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24-Hour Cities Author Hugh Kelly Says Westchester on the “Right Track”

From left, Anthony R. Davidson, PhD, MBA, dean of Fordham’s School of Professional and Continuing Studies; Michael Patrick Davidson, Managing Director – Global Real Estate, Head of the Americas & World Headquarters, JP Morgan Chase and Co; Keynote speaker Hugh F. Kelly, PhD, CRE; Rosemary Scanlon, Chair of the Board, TransitCenter, a nonprofit advocate for public transit; former Chief Economist for PANYNJ; former Divisional Dean at NYU; BCW President and CEO Marsha Gordon; David Schiff, AICP, from Kimley-Horn and chair of Westchester/Fairfield Urban Land Institute.

To become a “capital magnet”, Westchester’s urban areas will have to concoct a recipe that combines great shopping, restaurants, cultural enrichment and entertainment that will keep their cities vibrant at all hours of the day. But even that may not be enough to attract developers without the basics: walkable downtowns, access to mass transit, and safe streets.

This was the assessment of real estate economist Hugh F. Kelly, who spoke Wednesday as part of a program sponsored by the BCW and Fordham University called Real Estate Mastermind Forum: 24-Hour Cities – Emerging Trends in Transactions, Technology and Transportation.

“Westchester does very, very nicely,’’ said Kelly. He added, “There are reasons to view Westchester prospects positively, but more research is needed.’’

In his book 24-Hour Cities: Real Investment Performance, Not Just Promises,

Kelly presents data showing that the most successful cities are vibrant places buzzing with activity 24-hours a day. He called these 24-hour cities and they include places like New York City, Boston, Chicago and San Francisco. He also discussed a secondary group of cities he called 18-hour cities, which included places like Nashville, Austin, Portland and Seattle.

Kelly said that a bounty of retail stores, restaurants, cultural and social activities could help put Westchester’s urban centers on the map, but that more than was required. Here are some of the ingredients he cited as keys to success:

  • High density with a minimum of 10,000 residents per square mile;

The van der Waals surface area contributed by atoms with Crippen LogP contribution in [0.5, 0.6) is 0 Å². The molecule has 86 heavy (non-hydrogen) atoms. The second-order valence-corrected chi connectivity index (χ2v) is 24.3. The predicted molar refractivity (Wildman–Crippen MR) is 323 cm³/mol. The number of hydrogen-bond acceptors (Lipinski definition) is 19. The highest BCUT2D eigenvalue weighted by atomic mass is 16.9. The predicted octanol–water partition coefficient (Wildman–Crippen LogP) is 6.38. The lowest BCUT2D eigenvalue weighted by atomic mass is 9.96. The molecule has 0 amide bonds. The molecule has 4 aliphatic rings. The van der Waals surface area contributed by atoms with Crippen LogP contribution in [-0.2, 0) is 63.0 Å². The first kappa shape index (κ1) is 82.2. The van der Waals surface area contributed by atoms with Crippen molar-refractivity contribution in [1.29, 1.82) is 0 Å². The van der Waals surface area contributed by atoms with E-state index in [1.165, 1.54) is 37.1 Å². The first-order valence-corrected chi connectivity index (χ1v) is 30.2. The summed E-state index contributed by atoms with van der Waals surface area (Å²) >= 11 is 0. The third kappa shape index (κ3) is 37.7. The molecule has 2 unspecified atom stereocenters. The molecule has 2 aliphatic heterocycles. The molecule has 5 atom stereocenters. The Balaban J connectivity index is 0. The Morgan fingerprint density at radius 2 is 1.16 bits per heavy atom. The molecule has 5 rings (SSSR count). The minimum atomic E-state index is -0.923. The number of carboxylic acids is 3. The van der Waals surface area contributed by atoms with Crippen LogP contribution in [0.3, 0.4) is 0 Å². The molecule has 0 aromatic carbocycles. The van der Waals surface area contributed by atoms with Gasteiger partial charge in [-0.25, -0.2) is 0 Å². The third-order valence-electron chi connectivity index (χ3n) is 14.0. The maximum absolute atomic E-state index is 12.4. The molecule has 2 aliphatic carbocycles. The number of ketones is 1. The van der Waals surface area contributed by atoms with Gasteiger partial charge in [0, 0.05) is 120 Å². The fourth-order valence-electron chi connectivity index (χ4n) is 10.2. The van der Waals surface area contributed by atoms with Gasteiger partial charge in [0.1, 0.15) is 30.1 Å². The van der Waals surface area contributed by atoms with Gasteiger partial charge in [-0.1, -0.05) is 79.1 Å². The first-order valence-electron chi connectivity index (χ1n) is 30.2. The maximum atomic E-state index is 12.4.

• Safe streets. There is a correlation between crime and value. “Firms choose to be in safer places,’’ said Kelly. New York City has the lowest crime rate of any major city in the United States, with Westchester’s cities also doing well in the safety category;
  • Transit served. Automobiles and parking lots are not attractive to real estate developers. Data shows that per square-foot office prices decline as a car commute increases. One hopeful sign for Westchester: Ridership on Metro North’s East of Hudson Line has increased 64 percent over the past 30 years and only about ½ of riders commuting to New York City, meaning people are using the trains locally, said Kelly.
  • Walkability Scores: People who use mass transit want amenities within walking distance of the station. “Once you get off the train, Westchester’s downtowns are quite walkable,” he said. Cities are measured by their Walk Score, an algorithmically-based statistic that measures how close residents are to amenities such as coffee shops, restaurants, gyms, etc., Cities like White Plains, New Rochelle, Mount Vernon and Yonkers scored in the 90s range which is considered very to somewhat walkable.
  • Character: Cities with character fair better, said Kelly, noting the success of Austin, whose slogan is “Keep Austin Weird.”
  • Look for the Silver Lining: What might appear to be a deficit, might actually be an asset. Kelly told the story of an early client the Brownsville section of Brooklyn in the 1970s, which at the time was littered with rubble and vacant parcels. The open space allowed them to build Brownstone townhouses, now worth billions, he said.


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